Anthony Fauci on Sunday said it was “ridiculous” that Republicans ran election campaigns using anti-Fauci sentiments earlier this year and predicted attacks on him will continue after he steps away from government.
Fauci, who is retiring next month as President Biden’s chief medical adviser, told CBS’s “Face the Nation” moderator Margaret Brennan that Republicans have “clearly politicized” public health.
“It is very clear when people are running their campaigns with an anti-Fauci element to it,” he said. “That’s ridiculous. I mean, this is a public health issue.”
Fauci, who also serves as the director of the National Institutes of Allergies and Infectious Diseases (NIAID), said the political attacks will “keep going likely much more geared towards me” but that he planned to stay out of the way once he retires.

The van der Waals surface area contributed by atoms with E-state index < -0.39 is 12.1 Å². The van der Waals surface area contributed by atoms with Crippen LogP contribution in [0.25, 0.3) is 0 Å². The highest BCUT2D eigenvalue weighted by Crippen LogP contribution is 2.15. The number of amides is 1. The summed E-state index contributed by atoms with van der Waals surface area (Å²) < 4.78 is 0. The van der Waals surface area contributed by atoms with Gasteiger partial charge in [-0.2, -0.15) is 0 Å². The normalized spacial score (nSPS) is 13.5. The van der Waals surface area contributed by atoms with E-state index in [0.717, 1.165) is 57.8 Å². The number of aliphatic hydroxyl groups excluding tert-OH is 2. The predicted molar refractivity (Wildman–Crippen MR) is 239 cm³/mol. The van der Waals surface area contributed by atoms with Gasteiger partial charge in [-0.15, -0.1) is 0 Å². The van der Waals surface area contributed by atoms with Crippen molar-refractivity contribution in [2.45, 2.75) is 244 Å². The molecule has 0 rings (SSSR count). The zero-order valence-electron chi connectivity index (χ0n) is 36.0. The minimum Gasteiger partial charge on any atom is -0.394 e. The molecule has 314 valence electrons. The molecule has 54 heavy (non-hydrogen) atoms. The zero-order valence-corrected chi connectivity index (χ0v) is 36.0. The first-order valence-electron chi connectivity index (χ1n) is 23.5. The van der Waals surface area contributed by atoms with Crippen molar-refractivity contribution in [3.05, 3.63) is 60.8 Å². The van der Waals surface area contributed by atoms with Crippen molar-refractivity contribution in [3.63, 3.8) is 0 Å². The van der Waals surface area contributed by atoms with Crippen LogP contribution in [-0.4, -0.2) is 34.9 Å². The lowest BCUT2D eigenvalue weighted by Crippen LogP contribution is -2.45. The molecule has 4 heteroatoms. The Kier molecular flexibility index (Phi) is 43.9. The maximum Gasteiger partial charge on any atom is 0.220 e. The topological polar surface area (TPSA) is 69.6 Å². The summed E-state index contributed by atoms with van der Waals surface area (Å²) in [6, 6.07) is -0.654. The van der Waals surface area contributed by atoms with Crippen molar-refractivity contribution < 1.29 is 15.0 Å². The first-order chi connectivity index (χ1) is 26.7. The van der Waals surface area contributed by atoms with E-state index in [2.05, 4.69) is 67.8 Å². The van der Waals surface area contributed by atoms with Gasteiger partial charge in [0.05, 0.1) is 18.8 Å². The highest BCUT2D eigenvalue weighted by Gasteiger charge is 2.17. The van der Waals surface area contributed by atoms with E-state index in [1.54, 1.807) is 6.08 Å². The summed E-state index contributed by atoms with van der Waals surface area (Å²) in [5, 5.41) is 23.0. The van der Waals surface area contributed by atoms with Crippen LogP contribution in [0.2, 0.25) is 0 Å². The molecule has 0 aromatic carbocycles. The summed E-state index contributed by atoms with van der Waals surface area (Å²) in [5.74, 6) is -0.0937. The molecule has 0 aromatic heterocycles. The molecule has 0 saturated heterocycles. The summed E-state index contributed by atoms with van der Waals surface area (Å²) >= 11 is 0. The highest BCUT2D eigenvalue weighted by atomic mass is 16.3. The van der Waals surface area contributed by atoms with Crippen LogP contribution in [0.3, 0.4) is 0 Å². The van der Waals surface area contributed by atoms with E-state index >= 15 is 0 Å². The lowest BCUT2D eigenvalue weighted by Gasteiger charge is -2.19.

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“I didn’t get involved before in the politics and I’m not going to get involved now in the politics,” he said.
Fauci is stepping away from government after nearly a half-century at NIAID, which he has led since 1984.
During the pandemic, the public health scientist has received the brunt of the criticism from conservatives who blame him for COVID-19 restrictions and shifting policy to combat the novel coronavirus.
Since coming under the spotlight in 2020, Fauci has also had to endure the brunt of public health conspiracy theories about him and the U.S. government.
Republicans tapped into those voter sentiments on the campaign trail this year, releasing ads critical of Fauci or attacking him in speeches.
The GOP has vowed to investigate Fauci when the party assumes control of the House next month.
The longtime NIAID director said on Sunday that he is in “favor of legitimate oversight” and would comply if he was asked to testify before a House panel.
“I’d be more than happy to explain publicly or otherwise, everything that we’ve done, and I could defend and explain everything that we’ve done from a public health standpoint,” Fauci said.